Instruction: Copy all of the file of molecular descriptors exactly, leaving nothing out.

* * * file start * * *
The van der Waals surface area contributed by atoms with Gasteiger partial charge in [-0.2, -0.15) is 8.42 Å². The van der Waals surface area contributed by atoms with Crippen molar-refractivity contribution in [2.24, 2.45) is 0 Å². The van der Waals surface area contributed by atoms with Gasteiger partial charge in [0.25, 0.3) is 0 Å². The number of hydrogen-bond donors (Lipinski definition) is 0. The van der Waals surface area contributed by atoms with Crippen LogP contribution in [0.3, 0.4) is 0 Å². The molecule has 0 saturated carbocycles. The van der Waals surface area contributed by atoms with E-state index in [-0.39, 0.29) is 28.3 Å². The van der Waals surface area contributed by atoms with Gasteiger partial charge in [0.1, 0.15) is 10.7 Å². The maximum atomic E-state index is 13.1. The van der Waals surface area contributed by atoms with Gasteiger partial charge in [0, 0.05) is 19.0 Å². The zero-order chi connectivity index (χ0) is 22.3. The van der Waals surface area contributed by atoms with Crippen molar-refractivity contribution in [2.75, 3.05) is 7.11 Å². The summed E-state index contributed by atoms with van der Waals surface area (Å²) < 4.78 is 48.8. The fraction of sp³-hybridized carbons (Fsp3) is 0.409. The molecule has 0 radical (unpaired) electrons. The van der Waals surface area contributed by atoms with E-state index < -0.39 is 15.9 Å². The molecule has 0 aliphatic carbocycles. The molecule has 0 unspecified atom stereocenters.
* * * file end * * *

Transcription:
The van der Waals surface area contributed by atoms with Gasteiger partial charge in [-0.2, -0.15) is 8.42 Å². The van der Waals surface area contributed by atoms with Crippen molar-refractivity contribution in [2.24, 2.45) is 0 Å². The van der Waals surface area contributed by atoms with Gasteiger partial charge in [0.25, 0.3) is 0 Å². The number of hydrogen-bond donors (Lipinski definition) is 0. The van der Waals surface area contributed by atoms with Crippen LogP contribution in [0.3, 0.4) is 0 Å². The molecule has 0 saturated carbocycles. The van der Waals surface area contributed by atoms with E-state index in [-0.39, 0.29) is 28.3 Å². The van der Waals surface area contributed by atoms with Gasteiger partial charge in [0.1, 0.15) is 10.7 Å². The maximum atomic E-state index is 13.1. The van der Waals surface area contributed by atoms with Gasteiger partial charge in [0, 0.05) is 19.0 Å². The zero-order chi connectivity index (χ0) is 22.3. The van der Waals surface area contributed by atoms with Crippen molar-refractivity contribution in [2.75, 3.05) is 7.11 Å². The summed E-state index contributed by atoms with van der Waals surface area (Å²) < 4.78 is 48.8. The fraction of sp³-hybridized carbons (Fsp3) is 0.409. The molecule has 0 radical (unpaired) electrons. The van der Waals surface area contributed by atoms with E-state index < -0.39 is 15.9 Å². The molecule has 0 aliphatic carbocycles. The molecule has 0 unspecified atom stereocenters.